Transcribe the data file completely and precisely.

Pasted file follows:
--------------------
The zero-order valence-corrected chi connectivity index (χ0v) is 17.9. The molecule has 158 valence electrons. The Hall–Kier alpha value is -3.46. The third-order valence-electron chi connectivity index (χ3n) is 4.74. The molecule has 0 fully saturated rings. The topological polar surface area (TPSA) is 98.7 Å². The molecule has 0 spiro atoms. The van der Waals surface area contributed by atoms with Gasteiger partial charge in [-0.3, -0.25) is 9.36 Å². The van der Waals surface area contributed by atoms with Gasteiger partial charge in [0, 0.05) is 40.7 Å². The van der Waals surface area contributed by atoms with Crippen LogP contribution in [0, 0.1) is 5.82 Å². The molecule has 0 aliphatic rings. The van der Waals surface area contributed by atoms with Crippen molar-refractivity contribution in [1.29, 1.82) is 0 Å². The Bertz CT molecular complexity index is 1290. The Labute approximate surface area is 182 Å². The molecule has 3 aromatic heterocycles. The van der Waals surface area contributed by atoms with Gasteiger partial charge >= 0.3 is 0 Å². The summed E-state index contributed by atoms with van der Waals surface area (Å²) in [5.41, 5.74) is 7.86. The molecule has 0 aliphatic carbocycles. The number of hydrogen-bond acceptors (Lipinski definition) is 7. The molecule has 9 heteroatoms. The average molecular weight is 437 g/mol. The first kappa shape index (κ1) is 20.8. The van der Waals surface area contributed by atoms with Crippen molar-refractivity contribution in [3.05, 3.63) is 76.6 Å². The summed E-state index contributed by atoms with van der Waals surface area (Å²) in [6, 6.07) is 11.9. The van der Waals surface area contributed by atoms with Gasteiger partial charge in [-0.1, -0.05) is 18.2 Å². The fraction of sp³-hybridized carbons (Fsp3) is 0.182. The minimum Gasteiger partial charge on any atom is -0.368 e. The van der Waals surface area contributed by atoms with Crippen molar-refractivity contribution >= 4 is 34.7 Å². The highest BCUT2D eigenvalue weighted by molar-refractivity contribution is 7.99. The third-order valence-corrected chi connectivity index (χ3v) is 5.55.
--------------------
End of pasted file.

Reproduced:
The zero-order valence-corrected chi connectivity index (χ0v) is 17.9. The molecule has 158 valence electrons. The Hall–Kier alpha value is -3.46. The third-order valence-electron chi connectivity index (χ3n) is 4.74. The molecule has 0 fully saturated rings. The topological polar surface area (TPSA) is 98.7 Å². The molecule has 0 spiro atoms. The van der Waals surface area contributed by atoms with Gasteiger partial charge in [-0.3, -0.25) is 9.36 Å². The van der Waals surface area contributed by atoms with Gasteiger partial charge in [0, 0.05) is 40.7 Å². The van der Waals surface area contributed by atoms with Crippen LogP contribution in [0, 0.1) is 5.82 Å². The molecule has 0 aliphatic rings. The van der Waals surface area contributed by atoms with Crippen molar-refractivity contribution in [1.29, 1.82) is 0 Å². The Bertz CT molecular complexity index is 1290. The Labute approximate surface area is 182 Å². The molecule has 3 aromatic heterocycles. The van der Waals surface area contributed by atoms with Gasteiger partial charge >= 0.3 is 0 Å². The summed E-state index contributed by atoms with van der Waals surface area (Å²) in [5.41, 5.74) is 7.86. The molecule has 0 aliphatic carbocycles. The number of hydrogen-bond acceptors (Lipinski definition) is 7. The molecule has 9 heteroatoms. The average molecular weight is 437 g/mol. The first kappa shape index (κ1) is 20.8. The van der Waals surface area contributed by atoms with Crippen molar-refractivity contribution in [3.05, 3.63) is 76.6 Å². The summed E-state index contributed by atoms with van der Waals surface area (Å²) in [6, 6.07) is 11.9. The van der Waals surface area contributed by atoms with Gasteiger partial charge in [-0.1, -0.05) is 18.2 Å². The fraction of sp³-hybridized carbons (Fsp3) is 0.182. The minimum Gasteiger partial charge on any atom is -0.368 e. The van der Waals surface area contributed by atoms with Crippen molar-refractivity contribution >= 4 is 34.7 Å². The highest BCUT2D eigenvalue weighted by molar-refractivity contribution is 7.99. The third-order valence-corrected chi connectivity index (χ3v) is 5.55.